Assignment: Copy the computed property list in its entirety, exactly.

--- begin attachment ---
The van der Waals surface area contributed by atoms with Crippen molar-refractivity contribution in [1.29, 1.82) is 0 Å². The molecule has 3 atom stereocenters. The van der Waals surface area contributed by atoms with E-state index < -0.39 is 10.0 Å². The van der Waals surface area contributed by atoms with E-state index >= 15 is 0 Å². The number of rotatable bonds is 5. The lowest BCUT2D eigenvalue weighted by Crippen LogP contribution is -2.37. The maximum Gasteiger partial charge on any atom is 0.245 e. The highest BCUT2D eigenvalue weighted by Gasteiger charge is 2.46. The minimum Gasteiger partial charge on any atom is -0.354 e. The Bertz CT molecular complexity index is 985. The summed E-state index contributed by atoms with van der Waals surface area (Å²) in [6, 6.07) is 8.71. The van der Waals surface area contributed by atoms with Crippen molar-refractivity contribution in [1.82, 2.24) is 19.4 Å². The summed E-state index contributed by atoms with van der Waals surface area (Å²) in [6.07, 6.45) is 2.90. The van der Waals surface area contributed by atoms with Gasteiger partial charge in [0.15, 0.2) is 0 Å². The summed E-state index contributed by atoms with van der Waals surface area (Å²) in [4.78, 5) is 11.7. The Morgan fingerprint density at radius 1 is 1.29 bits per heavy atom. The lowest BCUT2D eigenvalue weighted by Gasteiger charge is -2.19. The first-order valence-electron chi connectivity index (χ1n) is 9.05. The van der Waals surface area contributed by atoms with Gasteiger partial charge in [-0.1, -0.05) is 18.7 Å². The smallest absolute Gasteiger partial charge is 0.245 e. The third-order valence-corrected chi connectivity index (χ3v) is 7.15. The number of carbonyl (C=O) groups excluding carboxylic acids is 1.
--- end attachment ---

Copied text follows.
The van der Waals surface area contributed by atoms with Crippen molar-refractivity contribution in [1.29, 1.82) is 0 Å². The molecule has 3 atom stereocenters. The van der Waals surface area contributed by atoms with E-state index < -0.39 is 10.0 Å². The van der Waals surface area contributed by atoms with E-state index >= 15 is 0 Å². The number of rotatable bonds is 5. The lowest BCUT2D eigenvalue weighted by Crippen LogP contribution is -2.37. The maximum Gasteiger partial charge on any atom is 0.245 e. The highest BCUT2D eigenvalue weighted by Gasteiger charge is 2.46. The minimum Gasteiger partial charge on any atom is -0.354 e. The Bertz CT molecular complexity index is 985. The summed E-state index contributed by atoms with van der Waals surface area (Å²) in [6, 6.07) is 8.71. The van der Waals surface area contributed by atoms with Crippen molar-refractivity contribution in [1.82, 2.24) is 19.4 Å². The summed E-state index contributed by atoms with van der Waals surface area (Å²) in [6.07, 6.45) is 2.90. The van der Waals surface area contributed by atoms with Gasteiger partial charge in [0.15, 0.2) is 0 Å². The summed E-state index contributed by atoms with van der Waals surface area (Å²) in [4.78, 5) is 11.7. The Morgan fingerprint density at radius 1 is 1.29 bits per heavy atom. The lowest BCUT2D eigenvalue weighted by Gasteiger charge is -2.19. The first-order valence-electron chi connectivity index (χ1n) is 9.05. The van der Waals surface area contributed by atoms with Gasteiger partial charge in [-0.1, -0.05) is 18.7 Å². The smallest absolute Gasteiger partial charge is 0.245 e. The third-order valence-corrected chi connectivity index (χ3v) is 7.15. The number of carbonyl (C=O) groups excluding carboxylic acids is 1.